Twitchy steering fix?

Discussion in 'Cycling Equipment' started by al sharff, Jun 26, 2008.

  1. al sharff

    al sharff Guest

    --
    I bought an Independent Fabrication steel Crown Jewel used - it's a
    stock frame (non custom) with an IF steel fork - straight blades.

    It has very "twitchy" steering when I'm in a descending tight corner.
    I tend to oversteer in those situations. The bike feels like it pulls
    into the turn to a point where I'm about to loose control.

    To compare I have a Trek 5200 (new in 2000, 60cm frame) that I use the
    same wheels on and has almost the same fit. The only major difference
    I can find with my tape measure is the IF has 42cm handlebars while the
    Trek has 44cm. I never notice my cornering problem when I'm on the
    Trek.

    Anyone have opinions on how I can "smooth out" (or slow down, or make
    it less responsive) the high speed cornering on the IF bike? Will
    different forks make a difference - any advise on what to go to? Any
    other changes that make make a difference in handling?

    Thanks,

    Al Sharff
     
    Tags:


  2. Tom Kunich

    Tom Kunich Guest

    "al sharff" <[email protected]> wrote in message
    news:[email protected]
    >
    > I bought an Independent Fabrication steel Crown Jewel used - it's a
    > stock frame (non custom) with an IF steel fork - straight blades.
    >
    > It has very "twitchy" steering when I'm in a descending tight corner.
    > I tend to oversteer in those situations. The bike feels like it pulls
    > into the turn to a point where I'm about to loose control.


    This is probably caused by too much "trail" in the steering. This is easy to
    fix by replacing the fork. The trouble is finding which fork has the correct
    trail for your frame. This requires pretty much a good frame designer to
    know.
     
  3. landotter

    landotter Guest

    On Jun 26, 4:25 pm, "al sharff" <[email protected]> wrote:
    > --
    > I bought an Independent Fabrication steel Crown Jewel used - it's a
    > stock frame (non custom) with an IF steel fork - straight blades.
    >
    > It has very "twitchy" steering when I'm in a descending tight corner.
    > I tend to oversteer in those situations.  The bike feels like it pulls
    > into the turn to a point where I'm about to loose control.
    >
    > To compare I have a Trek 5200 (new in 2000, 60cm frame) that I use the
    > same wheels on and has almost the same fit.  The only major difference
    > I can find with my tape measure is the IF has 42cm handlebars while the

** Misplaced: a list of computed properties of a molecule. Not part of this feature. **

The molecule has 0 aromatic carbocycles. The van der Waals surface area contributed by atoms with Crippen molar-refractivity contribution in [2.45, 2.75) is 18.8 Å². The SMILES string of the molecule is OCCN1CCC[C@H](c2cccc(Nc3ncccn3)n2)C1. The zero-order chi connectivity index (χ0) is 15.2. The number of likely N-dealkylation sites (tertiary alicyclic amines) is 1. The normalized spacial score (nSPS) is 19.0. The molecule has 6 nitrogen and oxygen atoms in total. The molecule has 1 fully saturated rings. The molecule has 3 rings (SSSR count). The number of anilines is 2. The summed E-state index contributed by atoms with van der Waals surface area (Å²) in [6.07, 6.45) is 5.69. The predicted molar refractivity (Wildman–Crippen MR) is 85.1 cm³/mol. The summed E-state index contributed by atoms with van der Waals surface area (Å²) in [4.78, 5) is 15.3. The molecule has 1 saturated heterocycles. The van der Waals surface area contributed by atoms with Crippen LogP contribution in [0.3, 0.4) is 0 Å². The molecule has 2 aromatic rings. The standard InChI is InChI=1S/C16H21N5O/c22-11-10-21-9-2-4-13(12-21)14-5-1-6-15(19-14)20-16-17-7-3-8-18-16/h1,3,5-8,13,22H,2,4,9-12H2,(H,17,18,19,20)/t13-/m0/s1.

> Trek has 44cm.  I never notice my cornering problem when I'm on the
    > Trek.
    >
    > Anyone have opinions on how I can "smooth out" (or slow down, or make
    > it less responsive) the high speed cornering on the IF bike?  Will
    > different forks make a difference - any advise on what to go to?  Any
    > other changes that make make a difference in handling?


    Track bikes have less trail usually and are inherently less stable
    because they're meant to be ridden differently than road bikes. Not a
    whole lot you can do other than swap out for wider handlebars so that
    more input means less response. There might be a way to fit a fork in
    there to give you some more trail, but that's bigger bux, and the
    clearances are already tight.


    If you're really uncomfortable with the handling of a track bike on
    the road--sell it and buy a single speed bike with road geometry like
    a Salsa Casserole, Redline 925, Kona Paddy Wagon, etc, instead of
    making bunging up this bike. I've ridden a bike with a fork I hated
    for a couple years--a crazy short trail old Tange crit fork, and the
    twitchy handling can drive one nuts. Better to offload it to someone
    that enjoys it.
     
  4. On Jun 26, 4:25 pm, "al sharff" <[email protected]> wrote:
    > --
    > I bought an Independent Fabrication steel Crown Jewel used - it's a
    > stock frame (non custom) with an IF steel fork - straight blades.
    >
    > It has very "twitchy" steering when I'm in a descending tight corner.
    > I tend to oversteer in those situations.  The bike feels like it pulls
    > into the turn to a point where I'm about to loose control.
    >
    > To compare I have a Trek 5200 (new in 2000, 60cm frame) that I use the
    > same wheels on and has almost the same fit.  The only major difference
    > I can find with my tape measure is the IF has 42cm handlebars while the